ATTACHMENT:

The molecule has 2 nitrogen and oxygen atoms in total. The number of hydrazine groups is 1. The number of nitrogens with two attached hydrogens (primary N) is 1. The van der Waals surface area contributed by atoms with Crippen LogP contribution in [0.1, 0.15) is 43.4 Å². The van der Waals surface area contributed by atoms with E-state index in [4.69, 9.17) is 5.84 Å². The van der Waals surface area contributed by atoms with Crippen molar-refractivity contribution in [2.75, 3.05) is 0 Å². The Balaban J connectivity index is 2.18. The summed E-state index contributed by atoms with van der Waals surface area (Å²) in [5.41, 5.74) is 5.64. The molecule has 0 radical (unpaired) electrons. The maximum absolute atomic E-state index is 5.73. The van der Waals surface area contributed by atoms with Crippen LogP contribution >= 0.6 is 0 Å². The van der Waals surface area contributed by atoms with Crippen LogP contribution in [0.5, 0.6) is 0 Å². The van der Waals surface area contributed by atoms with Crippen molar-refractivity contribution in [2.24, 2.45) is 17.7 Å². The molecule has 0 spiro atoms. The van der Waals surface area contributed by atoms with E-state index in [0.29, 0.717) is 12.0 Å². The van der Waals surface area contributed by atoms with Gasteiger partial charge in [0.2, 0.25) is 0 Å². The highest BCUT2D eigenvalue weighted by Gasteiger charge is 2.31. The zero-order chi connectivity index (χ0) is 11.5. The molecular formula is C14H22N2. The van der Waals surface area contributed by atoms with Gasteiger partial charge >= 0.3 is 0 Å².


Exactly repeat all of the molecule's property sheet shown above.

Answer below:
The molecule has 2 nitrogen and oxygen atoms in total. The number of hydrazine groups is 1. The number of nitrogens with two attached hydrogens (primary N) is 1. The van der Waals surface area contributed by atoms with Crippen LogP contribution in [0.1, 0.15) is 43.4 Å². The van der Waals surface area contributed by atoms with E-state index in [4.69, 9.17) is 5.84 Å². The van der Waals surface area contributed by atoms with Crippen molar-refractivity contribution in [2.75, 3.05) is 0 Å². The Balaban J connectivity index is 2.18. The summed E-state index contributed by atoms with van der Waals surface area (Å²) in [5.41, 5.74) is 5.64. The molecule has 0 radical (unpaired) electrons. The maximum absolute atomic E-state index is 5.73. The van der Waals surface area contributed by atoms with Crippen LogP contribution >= 0.6 is 0 Å². The van der Waals surface area contributed by atoms with Crippen LogP contribution in [0.5, 0.6) is 0 Å². The van der Waals surface area contributed by atoms with Crippen molar-refractivity contribution in [2.24, 2.45) is 17.7 Å². The molecule has 0 spiro atoms. The van der Waals surface area contributed by atoms with E-state index in [0.29, 0.717) is 12.0 Å². The van der Waals surface area contributed by atoms with Gasteiger partial charge in [0.2, 0.25) is 0 Å². The highest BCUT2D eigenvalue weighted by Gasteiger charge is 2.31. The zero-order chi connectivity index (χ0) is 11.5. The molecular formula is C14H22N2. The van der Waals surface area contributed by atoms with Gasteiger partial charge >= 0.3 is 0 Å².